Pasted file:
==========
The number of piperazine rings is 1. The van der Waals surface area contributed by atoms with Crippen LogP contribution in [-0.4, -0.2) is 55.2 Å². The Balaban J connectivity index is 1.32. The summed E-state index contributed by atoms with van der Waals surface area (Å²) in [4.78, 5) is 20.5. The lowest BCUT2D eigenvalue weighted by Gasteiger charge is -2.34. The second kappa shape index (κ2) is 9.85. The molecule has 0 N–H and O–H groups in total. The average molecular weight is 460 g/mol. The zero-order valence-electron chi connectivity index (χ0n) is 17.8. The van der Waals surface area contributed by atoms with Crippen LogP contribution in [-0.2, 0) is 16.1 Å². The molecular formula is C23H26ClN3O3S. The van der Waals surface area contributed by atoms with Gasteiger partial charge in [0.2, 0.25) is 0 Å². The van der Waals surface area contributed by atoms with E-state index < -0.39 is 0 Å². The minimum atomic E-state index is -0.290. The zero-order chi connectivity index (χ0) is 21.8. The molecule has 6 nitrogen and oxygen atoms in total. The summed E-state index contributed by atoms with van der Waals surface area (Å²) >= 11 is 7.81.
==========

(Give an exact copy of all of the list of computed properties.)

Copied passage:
The number of piperazine rings is 1. The van der Waals surface area contributed by atoms with Crippen LogP contribution in [-0.4, -0.2) is 55.2 Å². The Balaban J connectivity index is 1.32. The summed E-state index contributed by atoms with van der Waals surface area (Å²) in [4.78, 5) is 20.5. The lowest BCUT2D eigenvalue weighted by Gasteiger charge is -2.34. The second kappa shape index (κ2) is 9.85. The molecule has 0 N–H and O–H groups in total. The average molecular weight is 460 g/mol. The zero-order valence-electron chi connectivity index (χ0n) is 17.8. The van der Waals surface area contributed by atoms with Crippen LogP contribution in [-0.2, 0) is 16.1 Å². The molecular formula is C23H26ClN3O3S. The van der Waals surface area contributed by atoms with Gasteiger partial charge in [0.2, 0.25) is 0 Å². The van der Waals surface area contributed by atoms with E-state index < -0.39 is 0 Å². The minimum atomic E-state index is -0.290. The zero-order chi connectivity index (χ0) is 21.8. The molecule has 6 nitrogen and oxygen atoms in total. The summed E-state index contributed by atoms with van der Waals surface area (Å²) >= 11 is 7.81.